Let the word of Christ dwell in you richly in all wisdom, teaching and admonishing one another in psalms and hymns and spiritual songs, singing with grace in your hearts to the Lord.  And whatever you do in word or deed, do all in the name of the Lord Jesus, giving thanks to God the Father through Him.  (Colossians 3:16-17 NKJV)

Several things jump out at us about church music as we examine this text.

1. Music in the Church is connected to the “Word of  Christ.”  In other words, the music we pick, the hymns we sing, etc., must hold up Christ and the Gospel first and foremost.  This may seem obvious, but much of the so-called “Christian” music out there has nothing or very little to do with Christ and His work.

2.      These psalms, hymns and spiritual songs are to be rich and full of all wisdom.  They are not to be simplistic and lead the people of God astray.  Rather, they are to uphold the very best when it comes to proclaiming the Word of Christ.

3.      This music is to be used for teaching.  In other words, Christian hymns are about doctrine!  When we give our congregation the very best of the church’s song, we are teaching them about Christ, who He is, and what He has done for us by His death and Resurrection.

4.      The music is to be used for admonishing.  This is an unusual word for us, but it is important.  Christian hymnody is to have both Law and Gospel.  It is to teach us what God demands of us in the Law, and what God gives us in His Son, Jesus Christ.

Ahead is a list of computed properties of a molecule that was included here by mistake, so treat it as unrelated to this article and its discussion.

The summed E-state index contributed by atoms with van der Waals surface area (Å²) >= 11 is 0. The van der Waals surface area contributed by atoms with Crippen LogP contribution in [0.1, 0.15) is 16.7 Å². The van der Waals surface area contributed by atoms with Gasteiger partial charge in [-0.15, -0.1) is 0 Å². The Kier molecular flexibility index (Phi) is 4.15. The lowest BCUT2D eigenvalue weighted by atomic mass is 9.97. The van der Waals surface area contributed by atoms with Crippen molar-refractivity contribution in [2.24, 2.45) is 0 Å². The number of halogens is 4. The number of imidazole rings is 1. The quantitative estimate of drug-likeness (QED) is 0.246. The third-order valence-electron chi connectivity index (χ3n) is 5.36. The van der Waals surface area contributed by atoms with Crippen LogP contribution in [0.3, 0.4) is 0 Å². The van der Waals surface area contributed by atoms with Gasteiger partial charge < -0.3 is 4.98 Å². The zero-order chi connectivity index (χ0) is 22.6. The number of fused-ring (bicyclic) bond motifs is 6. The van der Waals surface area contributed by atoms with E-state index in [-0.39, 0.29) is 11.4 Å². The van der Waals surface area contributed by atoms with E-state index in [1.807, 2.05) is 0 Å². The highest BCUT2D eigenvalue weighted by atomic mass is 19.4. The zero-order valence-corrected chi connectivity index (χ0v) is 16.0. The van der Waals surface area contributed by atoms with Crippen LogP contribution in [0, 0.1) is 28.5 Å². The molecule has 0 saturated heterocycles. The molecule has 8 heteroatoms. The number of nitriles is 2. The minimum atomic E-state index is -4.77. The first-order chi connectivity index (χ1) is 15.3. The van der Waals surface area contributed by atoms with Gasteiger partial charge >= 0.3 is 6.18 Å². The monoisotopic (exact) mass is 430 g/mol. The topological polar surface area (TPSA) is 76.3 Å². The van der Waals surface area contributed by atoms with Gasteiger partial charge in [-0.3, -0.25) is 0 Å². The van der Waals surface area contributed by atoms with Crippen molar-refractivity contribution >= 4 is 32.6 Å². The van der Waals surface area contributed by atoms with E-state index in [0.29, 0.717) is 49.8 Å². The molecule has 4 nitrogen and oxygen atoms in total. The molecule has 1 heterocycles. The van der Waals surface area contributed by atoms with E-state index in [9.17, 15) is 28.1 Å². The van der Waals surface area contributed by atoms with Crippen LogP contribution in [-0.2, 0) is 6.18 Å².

5.      Finally, Christian hymnody is to be done in the “name of the Lord Jesus.”  By upholding Christ and His work on the cross, we give thanks to God.  Our hymnody must be Christo-centric.  In other words, Jesus must not simply be mentioned, he must be at the heart and soul of our hymns.

This is a pretty high standard, isn’t it?  Yes it is.  It’s a very high standard because the proclamation of the Gospel is the most important work on earth, indeed, it is the very point of our existence as a congregation.

Now what does all this mean for us as a congregation?  It means that we work very hard at Holy Cross to sing hymns that are both familiar and new.  Some of our hymns are literally thousands of years old.  Others are almost brand new.  We hold on to the old, and we test the new to see whether the words and the music hold up to the weight of the message of the Gospel.

So next Sunday when you hear a hymn that maybe you don’t know as well, take a minute to sit back and look at it again.  Ask yourself these questions:

1.      What does this hymn tell me about my sinful nature? (The Law)

2.      Does this hymn give me Jesus and His work for me? (The Gospel)

3.      Would I want to sing this hymn when I’m on my death-bed?

4.      Will this hymn stretch and strengthen my faith in Christ?

5.      Do I want my children learning this hymn, so that they will know it for the rest of their lives?

If you do this, I am confident that the music of our church will open yours eyes to the wonder of God’s work in Christ Jesus, reconciling the world to Himself.

—–Pastor Todd Peperkorn